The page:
Key enhancements have been made to the original PARR algorithm. The tool has been developed further to take account of feedback from users, this is version PARR 1. It has a faster running time, is more user friendly and has an easier de-encryption function. This version focuses on triggering admissions for specific reference conditions, including congestive heart disease, diabetes and COPD, which represent around 20-25% of all emergency medical admissions.

A further modified version of the algorithm has also been created, PARR 2 and uses any emergency admission as trigger - this version does not include the reference conditions used in PARR 1. As PARR 2 therefore focuses on a larger number of patients, it identifies more patients within each risk threshold, but because a set of criteria has been removed, it will have a slightly higher false positive rate. By removing the reference conditions criteria, PARR 2 may facilitate the identification of tools in 'real time'. Running the tool in 'real time' has the advantage of identifying patients who are still hospitalised following an emergency admission, therefore offering the case management service to those patients who need it at a much earlier stage.

PARR 1 and PARR 2 are contained in the software package called PARR+, which was launched on 1 February 2006 and is the most up to date version. PARR+ is free to use for NHS organisations and can be downloaded from the links.

NHS organisations may initially wish to run both PARR 1 and PARR 2 and compare the findings of each prior to deciding which version is the most appropriate for their local needs.

Note. These two tools are enhancements to the current hospital episode statistics (HES) based algorithm and not the model that is being developed which will combine both hospital and community data. The combined algorithm should become available to the NHS later in the year and will have the added power of predicting emerging risk of hospital readmission for those patients who have not yet experienced a recent hospital admission.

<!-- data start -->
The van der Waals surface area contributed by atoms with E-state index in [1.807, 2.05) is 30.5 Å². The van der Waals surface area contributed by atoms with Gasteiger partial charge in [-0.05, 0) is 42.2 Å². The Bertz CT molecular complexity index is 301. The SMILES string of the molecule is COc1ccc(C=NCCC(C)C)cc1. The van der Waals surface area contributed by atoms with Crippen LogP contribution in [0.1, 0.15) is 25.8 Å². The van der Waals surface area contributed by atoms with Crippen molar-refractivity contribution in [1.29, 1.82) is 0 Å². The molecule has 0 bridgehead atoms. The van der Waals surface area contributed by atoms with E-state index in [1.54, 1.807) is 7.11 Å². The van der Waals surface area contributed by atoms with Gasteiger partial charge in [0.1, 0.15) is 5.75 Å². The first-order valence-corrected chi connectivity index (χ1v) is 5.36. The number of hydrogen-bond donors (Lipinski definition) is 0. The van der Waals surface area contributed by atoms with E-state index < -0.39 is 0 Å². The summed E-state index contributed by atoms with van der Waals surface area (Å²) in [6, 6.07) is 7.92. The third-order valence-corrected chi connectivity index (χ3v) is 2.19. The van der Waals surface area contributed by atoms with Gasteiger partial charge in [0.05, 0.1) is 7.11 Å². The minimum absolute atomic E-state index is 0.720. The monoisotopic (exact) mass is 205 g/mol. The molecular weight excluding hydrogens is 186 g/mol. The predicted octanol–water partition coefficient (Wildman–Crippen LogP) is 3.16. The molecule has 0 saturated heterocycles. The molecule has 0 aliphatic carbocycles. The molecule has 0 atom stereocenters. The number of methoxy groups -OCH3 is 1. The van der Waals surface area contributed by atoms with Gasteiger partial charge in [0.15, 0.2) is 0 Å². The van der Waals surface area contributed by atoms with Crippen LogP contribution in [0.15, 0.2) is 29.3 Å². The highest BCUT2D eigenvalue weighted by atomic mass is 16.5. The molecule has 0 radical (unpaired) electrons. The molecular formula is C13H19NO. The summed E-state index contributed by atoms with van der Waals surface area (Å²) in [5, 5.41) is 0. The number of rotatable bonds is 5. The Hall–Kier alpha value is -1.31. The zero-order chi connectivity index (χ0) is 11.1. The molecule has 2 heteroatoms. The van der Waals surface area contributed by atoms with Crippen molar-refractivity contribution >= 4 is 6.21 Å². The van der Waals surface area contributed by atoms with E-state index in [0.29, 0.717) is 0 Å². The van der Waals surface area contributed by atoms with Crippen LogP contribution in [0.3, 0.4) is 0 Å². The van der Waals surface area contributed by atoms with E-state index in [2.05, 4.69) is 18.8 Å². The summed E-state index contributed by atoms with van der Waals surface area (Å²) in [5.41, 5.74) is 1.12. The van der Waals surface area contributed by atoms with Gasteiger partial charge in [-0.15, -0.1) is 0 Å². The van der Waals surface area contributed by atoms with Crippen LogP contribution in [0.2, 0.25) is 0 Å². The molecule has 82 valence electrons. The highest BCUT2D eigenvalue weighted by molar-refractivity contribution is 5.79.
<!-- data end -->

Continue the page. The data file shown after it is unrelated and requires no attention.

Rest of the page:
The Combined Model

The Combined Model, the final phase of work undertaken by the Kings Fund, was officially released on 13th December 2006.  The Model uses a more powerful combination of hospital and community data to increase predictive power.  As it has an important added benefit of identifying people who have never had an admission but are predicted to be future high users of secondary care services, it means that relevant interventions can be provided at a much earlier stage, improving care for those people and preventing or slowing down deterioration.

We released the Combined Predictive Risk Model at the Long Term Condition Case Finding Conference held on 13th December 2006.  The aim of the conference was to show how risk prediction and the use of data can be used to deliver improvements in care, business modelling and better commissioning.  A further aim of the conference was to stimulate discussion around how risk stratification and case management fit not only with commissioning but the wider health reform agenda.

Identifying emerging risk will allow NHS organisations to plan interventions to minimise/prevent emergency admissions.